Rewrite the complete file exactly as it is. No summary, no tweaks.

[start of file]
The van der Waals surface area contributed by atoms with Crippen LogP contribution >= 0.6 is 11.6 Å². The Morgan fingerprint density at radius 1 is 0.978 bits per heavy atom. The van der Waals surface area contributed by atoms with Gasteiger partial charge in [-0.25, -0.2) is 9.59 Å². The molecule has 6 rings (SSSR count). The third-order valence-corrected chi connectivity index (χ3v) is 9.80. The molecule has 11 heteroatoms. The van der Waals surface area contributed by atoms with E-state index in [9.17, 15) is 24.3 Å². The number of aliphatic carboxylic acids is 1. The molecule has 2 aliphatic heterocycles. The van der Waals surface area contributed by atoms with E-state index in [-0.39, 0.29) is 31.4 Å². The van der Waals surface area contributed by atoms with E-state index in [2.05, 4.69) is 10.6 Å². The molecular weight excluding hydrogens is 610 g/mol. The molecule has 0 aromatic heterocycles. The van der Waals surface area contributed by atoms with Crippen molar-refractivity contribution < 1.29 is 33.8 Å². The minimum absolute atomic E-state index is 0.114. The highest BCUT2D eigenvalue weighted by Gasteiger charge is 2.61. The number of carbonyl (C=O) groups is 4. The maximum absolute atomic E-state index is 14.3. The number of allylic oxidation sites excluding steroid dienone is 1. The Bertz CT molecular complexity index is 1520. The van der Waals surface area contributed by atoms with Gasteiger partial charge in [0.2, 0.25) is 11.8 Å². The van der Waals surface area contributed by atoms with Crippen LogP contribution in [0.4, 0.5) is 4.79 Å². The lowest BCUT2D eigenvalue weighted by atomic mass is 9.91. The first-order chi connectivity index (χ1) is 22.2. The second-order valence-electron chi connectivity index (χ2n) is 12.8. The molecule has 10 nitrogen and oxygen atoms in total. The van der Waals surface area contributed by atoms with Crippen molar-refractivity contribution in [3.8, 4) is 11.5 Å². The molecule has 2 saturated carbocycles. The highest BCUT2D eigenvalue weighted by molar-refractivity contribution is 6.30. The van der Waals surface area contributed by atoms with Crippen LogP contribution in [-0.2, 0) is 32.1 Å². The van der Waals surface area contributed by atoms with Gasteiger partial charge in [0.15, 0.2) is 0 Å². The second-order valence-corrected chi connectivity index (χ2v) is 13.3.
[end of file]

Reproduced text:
The van der Waals surface area contributed by atoms with Crippen LogP contribution >= 0.6 is 11.6 Å². The Morgan fingerprint density at radius 1 is 0.978 bits per heavy atom. The van der Waals surface area contributed by atoms with Gasteiger partial charge in [-0.25, -0.2) is 9.59 Å². The molecule has 6 rings (SSSR count). The third-order valence-corrected chi connectivity index (χ3v) is 9.80. The molecule has 11 heteroatoms. The van der Waals surface area contributed by atoms with E-state index in [9.17, 15) is 24.3 Å². The number of aliphatic carboxylic acids is 1. The molecule has 2 aliphatic heterocycles. The van der Waals surface area contributed by atoms with E-state index in [-0.39, 0.29) is 31.4 Å². The van der Waals surface area contributed by atoms with E-state index in [2.05, 4.69) is 10.6 Å². The molecular weight excluding hydrogens is 610 g/mol. The molecule has 0 aromatic heterocycles. The van der Waals surface area contributed by atoms with Crippen molar-refractivity contribution < 1.29 is 33.8 Å². The minimum absolute atomic E-state index is 0.114. The highest BCUT2D eigenvalue weighted by Gasteiger charge is 2.61. The number of carbonyl (C=O) groups is 4. The maximum absolute atomic E-state index is 14.3. The number of allylic oxidation sites excluding steroid dienone is 1. The Bertz CT molecular complexity index is 1520. The van der Waals surface area contributed by atoms with Gasteiger partial charge in [0.2, 0.25) is 11.8 Å². The van der Waals surface area contributed by atoms with Crippen LogP contribution in [0.4, 0.5) is 4.79 Å². The lowest BCUT2D eigenvalue weighted by atomic mass is 9.91. The first-order chi connectivity index (χ1) is 22.2. The second-order valence-electron chi connectivity index (χ2n) is 12.8. The molecule has 10 nitrogen and oxygen atoms in total. The van der Waals surface area contributed by atoms with Crippen molar-refractivity contribution in [3.8, 4) is 11.5 Å². The molecule has 2 saturated carbocycles. The highest BCUT2D eigenvalue weighted by molar-refractivity contribution is 6.30. The van der Waals surface area contributed by atoms with Crippen LogP contribution in [-0.2, 0) is 32.1 Å². The van der Waals surface area contributed by atoms with Gasteiger partial charge in [0.15, 0.2) is 0 Å². The second-order valence-corrected chi connectivity index (χ2v) is 13.3.